This section is from the book "Complete Self-Instructing Library Of Practical Photography", by J. B. Schriever. Also available from Amazon: Complete Self-Instructing Library Of Practical Photography.
Paper To Use. The surface of the paper on which the final prints are made is a matter which requires some consideration. "Where there is no sharpness there is no advantage in printing on glossy paper, and even in cases where the photograph only possesses commercial value, the effect will be better if a smooth matt surface, such as platinotype or matt bromide, is used. For pictorial effect such surfaces as that of the CC platinotype and the rough developing and bromide papers are most suitable, and the character of the definition is distinctly pleasing.
Accomplishments Of The Pin-Hole. The pin-hole will never replace the lens, but it will do many things that the lens will do and some things the lens cannot do. Every straight line will be quite true, if you will use the same precautions as when working with a lens, and the pin-hole will give everything required. The following covers very well the pin-hole's accomplishments:
(1) Rectilinear results;
(2) Truthfulness to nature;
(3) Wide or narrow angle (same pin-hole);
(4) Telephoto or panoramic (same pin-hole);
(5) Depth of focus;
(6) Sense of atmosphere and correct impression of distance, and altogether a nice artistic softness characterizes the results. No focusing is required, as objects are always in focus, no matter how far or how short the camera may be racked out.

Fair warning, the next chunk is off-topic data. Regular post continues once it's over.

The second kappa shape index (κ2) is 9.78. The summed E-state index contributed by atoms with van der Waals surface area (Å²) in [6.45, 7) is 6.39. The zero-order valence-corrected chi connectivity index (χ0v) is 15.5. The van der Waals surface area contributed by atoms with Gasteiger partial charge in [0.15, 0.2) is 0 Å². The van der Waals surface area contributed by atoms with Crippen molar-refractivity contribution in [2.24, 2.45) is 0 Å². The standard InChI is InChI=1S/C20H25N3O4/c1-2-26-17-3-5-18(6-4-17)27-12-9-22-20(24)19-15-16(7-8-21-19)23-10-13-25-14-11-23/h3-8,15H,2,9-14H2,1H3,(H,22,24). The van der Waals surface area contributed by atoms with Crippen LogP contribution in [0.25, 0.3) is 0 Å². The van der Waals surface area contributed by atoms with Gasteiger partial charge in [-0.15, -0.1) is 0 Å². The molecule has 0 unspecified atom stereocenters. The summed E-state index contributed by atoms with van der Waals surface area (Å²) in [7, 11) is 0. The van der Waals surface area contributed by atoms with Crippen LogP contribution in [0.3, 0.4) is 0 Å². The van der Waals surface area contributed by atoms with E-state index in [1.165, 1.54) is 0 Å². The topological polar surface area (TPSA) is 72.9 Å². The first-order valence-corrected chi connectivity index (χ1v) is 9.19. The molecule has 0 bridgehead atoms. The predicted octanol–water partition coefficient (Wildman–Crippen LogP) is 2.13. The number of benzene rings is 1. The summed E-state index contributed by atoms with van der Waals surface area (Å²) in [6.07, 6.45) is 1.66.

690. The pin-hole appeals to two classes of workers in particular. First, to the art photographer on account of the softness and diffusion of definition which the pin-hole gives; and second, to those not over-burdened with dollars and cents, who cannot purchase expensive apparatus.
Illustration No. 50.
The Pin-Hole Lens. This is a device so constructed that it will fit any lens flange and, when properly adjusted, converts the camera to which it is applied into a pin-hole camera. The pin-hole lens can be purchased from any photographic dealer, but it does not have the efficiency of the regular pin-hole, for, as previously stated, the glass of the lens retards the rays of light, thus increasing the exposure to a certain extent. For wide-angle work it is impossible to work at an angle over 95 degrees. The results are better and it is by all means cheaper to make your own pinhole and use it without any lens whatsoever. (See Illustration No. 50.)
Final Cautions. Remember, for the best results it is necessary that the material used in making the pin-hole should be very thin and absolutely opaque. The hole must be perfectly smooth and round. Give enough exposure. If six minutes are required, no harm will be done if you give seven, as you will be giving only 1-6 more time. The size of the pin-hole depends greatly upon the distance the pin-hole is from the plate; the shorter this distance the smaller may be the hole. The greater the distance with the same size hole, the more exposure will be required. When making prints from pin-hole negatives, do not use a glossy or too smooth a paper; the greater the diffusion the rougher should be the paper. Make proof prints from all negatives and file in your proof file for future reference.